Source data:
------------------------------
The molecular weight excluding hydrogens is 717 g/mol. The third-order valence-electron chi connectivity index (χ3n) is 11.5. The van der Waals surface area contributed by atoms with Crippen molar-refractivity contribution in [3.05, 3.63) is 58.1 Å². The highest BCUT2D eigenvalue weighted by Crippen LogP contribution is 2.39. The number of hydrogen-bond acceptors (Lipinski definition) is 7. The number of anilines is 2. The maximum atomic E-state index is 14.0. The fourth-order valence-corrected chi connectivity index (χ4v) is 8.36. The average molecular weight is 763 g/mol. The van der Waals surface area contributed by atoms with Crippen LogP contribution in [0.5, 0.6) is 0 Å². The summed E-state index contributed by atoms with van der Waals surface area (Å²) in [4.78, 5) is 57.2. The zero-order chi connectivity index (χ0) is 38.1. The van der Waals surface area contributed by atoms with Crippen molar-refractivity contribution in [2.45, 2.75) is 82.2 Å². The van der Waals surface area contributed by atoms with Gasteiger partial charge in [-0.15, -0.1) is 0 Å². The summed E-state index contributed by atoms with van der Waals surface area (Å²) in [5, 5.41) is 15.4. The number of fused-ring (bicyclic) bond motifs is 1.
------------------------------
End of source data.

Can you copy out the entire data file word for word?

The molecular weight excluding hydrogens is 717 g/mol. The third-order valence-electron chi connectivity index (χ3n) is 11.5. The van der Waals surface area contributed by atoms with Crippen molar-refractivity contribution in [3.05, 3.63) is 58.1 Å². The highest BCUT2D eigenvalue weighted by Crippen LogP contribution is 2.39. The number of hydrogen-bond acceptors (Lipinski definition) is 7. The number of anilines is 2. The maximum atomic E-state index is 14.0. The fourth-order valence-corrected chi connectivity index (χ4v) is 8.36. The average molecular weight is 763 g/mol. The van der Waals surface area contributed by atoms with Crippen LogP contribution in [0.5, 0.6) is 0 Å². The summed E-state index contributed by atoms with van der Waals surface area (Å²) in [4.78, 5) is 57.2. The zero-order chi connectivity index (χ0) is 38.1. The van der Waals surface area contributed by atoms with Crippen molar-refractivity contribution in [2.45, 2.75) is 82.2 Å². The van der Waals surface area contributed by atoms with Gasteiger partial charge in [-0.15, -0.1) is 0 Å². The summed E-state index contributed by atoms with van der Waals surface area (Å²) in [5, 5.41) is 15.4. The number of fused-ring (bicyclic) bond motifs is 1.